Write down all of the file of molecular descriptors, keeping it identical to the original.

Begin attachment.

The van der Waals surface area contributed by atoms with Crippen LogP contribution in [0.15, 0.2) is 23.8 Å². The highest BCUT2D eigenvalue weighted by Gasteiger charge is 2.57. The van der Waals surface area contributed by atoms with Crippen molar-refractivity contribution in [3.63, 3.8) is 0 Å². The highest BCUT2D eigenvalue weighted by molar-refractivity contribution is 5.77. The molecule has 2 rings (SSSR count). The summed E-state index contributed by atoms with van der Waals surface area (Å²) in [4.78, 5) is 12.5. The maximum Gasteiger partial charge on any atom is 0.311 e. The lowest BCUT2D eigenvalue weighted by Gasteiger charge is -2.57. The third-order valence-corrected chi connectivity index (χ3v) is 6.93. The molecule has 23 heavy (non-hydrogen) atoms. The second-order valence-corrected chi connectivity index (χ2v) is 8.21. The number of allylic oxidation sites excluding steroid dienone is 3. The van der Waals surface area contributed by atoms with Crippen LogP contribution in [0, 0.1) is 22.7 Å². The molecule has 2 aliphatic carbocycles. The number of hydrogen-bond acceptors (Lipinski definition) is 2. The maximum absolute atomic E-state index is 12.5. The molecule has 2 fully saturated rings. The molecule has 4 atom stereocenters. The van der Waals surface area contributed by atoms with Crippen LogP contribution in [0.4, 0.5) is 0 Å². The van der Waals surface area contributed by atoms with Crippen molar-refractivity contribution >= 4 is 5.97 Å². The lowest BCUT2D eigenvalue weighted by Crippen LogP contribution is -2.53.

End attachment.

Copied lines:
The van der Waals surface area contributed by atoms with Crippen LogP contribution in [0.15, 0.2) is 23.8 Å². The highest BCUT2D eigenvalue weighted by Gasteiger charge is 2.57. The van der Waals surface area contributed by atoms with Crippen molar-refractivity contribution in [3.63, 3.8) is 0 Å². The highest BCUT2D eigenvalue weighted by molar-refractivity contribution is 5.77. The molecule has 2 rings (SSSR count). The summed E-state index contributed by atoms with van der Waals surface area (Å²) in [4.78, 5) is 12.5. The maximum Gasteiger partial charge on any atom is 0.311 e. The lowest BCUT2D eigenvalue weighted by Gasteiger charge is -2.57. The third-order valence-corrected chi connectivity index (χ3v) is 6.93. The molecule has 23 heavy (non-hydrogen) atoms. The second-order valence-corrected chi connectivity index (χ2v) is 8.21. The number of allylic oxidation sites excluding steroid dienone is 3. The van der Waals surface area contributed by atoms with Crippen LogP contribution in [0, 0.1) is 22.7 Å². The molecule has 2 aliphatic carbocycles. The number of hydrogen-bond acceptors (Lipinski definition) is 2. The maximum absolute atomic E-state index is 12.5. The molecule has 2 fully saturated rings. The molecule has 4 atom stereocenters. The van der Waals surface area contributed by atoms with Crippen LogP contribution in [0.4, 0.5) is 0 Å². The van der Waals surface area contributed by atoms with Crippen molar-refractivity contribution >= 4 is 5.97 Å². The lowest BCUT2D eigenvalue weighted by Crippen LogP contribution is -2.53.